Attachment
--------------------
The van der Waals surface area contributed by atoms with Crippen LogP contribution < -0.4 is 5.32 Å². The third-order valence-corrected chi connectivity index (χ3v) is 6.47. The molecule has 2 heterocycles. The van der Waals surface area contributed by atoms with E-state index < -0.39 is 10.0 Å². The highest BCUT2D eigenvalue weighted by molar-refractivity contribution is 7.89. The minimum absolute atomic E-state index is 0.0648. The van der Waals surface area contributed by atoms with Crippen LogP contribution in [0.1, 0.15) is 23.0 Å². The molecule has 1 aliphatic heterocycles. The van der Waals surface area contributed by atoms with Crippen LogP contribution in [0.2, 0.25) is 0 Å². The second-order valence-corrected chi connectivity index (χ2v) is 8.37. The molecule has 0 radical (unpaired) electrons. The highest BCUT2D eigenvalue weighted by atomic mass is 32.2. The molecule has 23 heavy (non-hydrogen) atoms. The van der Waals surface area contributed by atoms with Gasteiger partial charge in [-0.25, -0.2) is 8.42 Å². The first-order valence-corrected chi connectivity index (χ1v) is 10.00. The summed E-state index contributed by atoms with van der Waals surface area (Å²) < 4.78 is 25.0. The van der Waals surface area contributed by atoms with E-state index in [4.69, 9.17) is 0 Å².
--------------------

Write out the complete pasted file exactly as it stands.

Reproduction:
The van der Waals surface area contributed by atoms with Crippen LogP contribution < -0.4 is 5.32 Å². The third-order valence-corrected chi connectivity index (χ3v) is 6.47. The molecule has 2 heterocycles. The van der Waals surface area contributed by atoms with E-state index < -0.39 is 10.0 Å². The highest BCUT2D eigenvalue weighted by molar-refractivity contribution is 7.89. The minimum absolute atomic E-state index is 0.0648. The van der Waals surface area contributed by atoms with Crippen LogP contribution in [0.1, 0.15) is 23.0 Å². The molecule has 1 aliphatic heterocycles. The van der Waals surface area contributed by atoms with Crippen LogP contribution in [0.2, 0.25) is 0 Å². The second-order valence-corrected chi connectivity index (χ2v) is 8.37. The molecule has 0 radical (unpaired) electrons. The highest BCUT2D eigenvalue weighted by atomic mass is 32.2. The molecule has 23 heavy (non-hydrogen) atoms. The van der Waals surface area contributed by atoms with Gasteiger partial charge in [-0.25, -0.2) is 8.42 Å². The first-order valence-corrected chi connectivity index (χ1v) is 10.00. The summed E-state index contributed by atoms with van der Waals surface area (Å²) < 4.78 is 25.0. The van der Waals surface area contributed by atoms with E-state index in [4.69, 9.17) is 0 Å².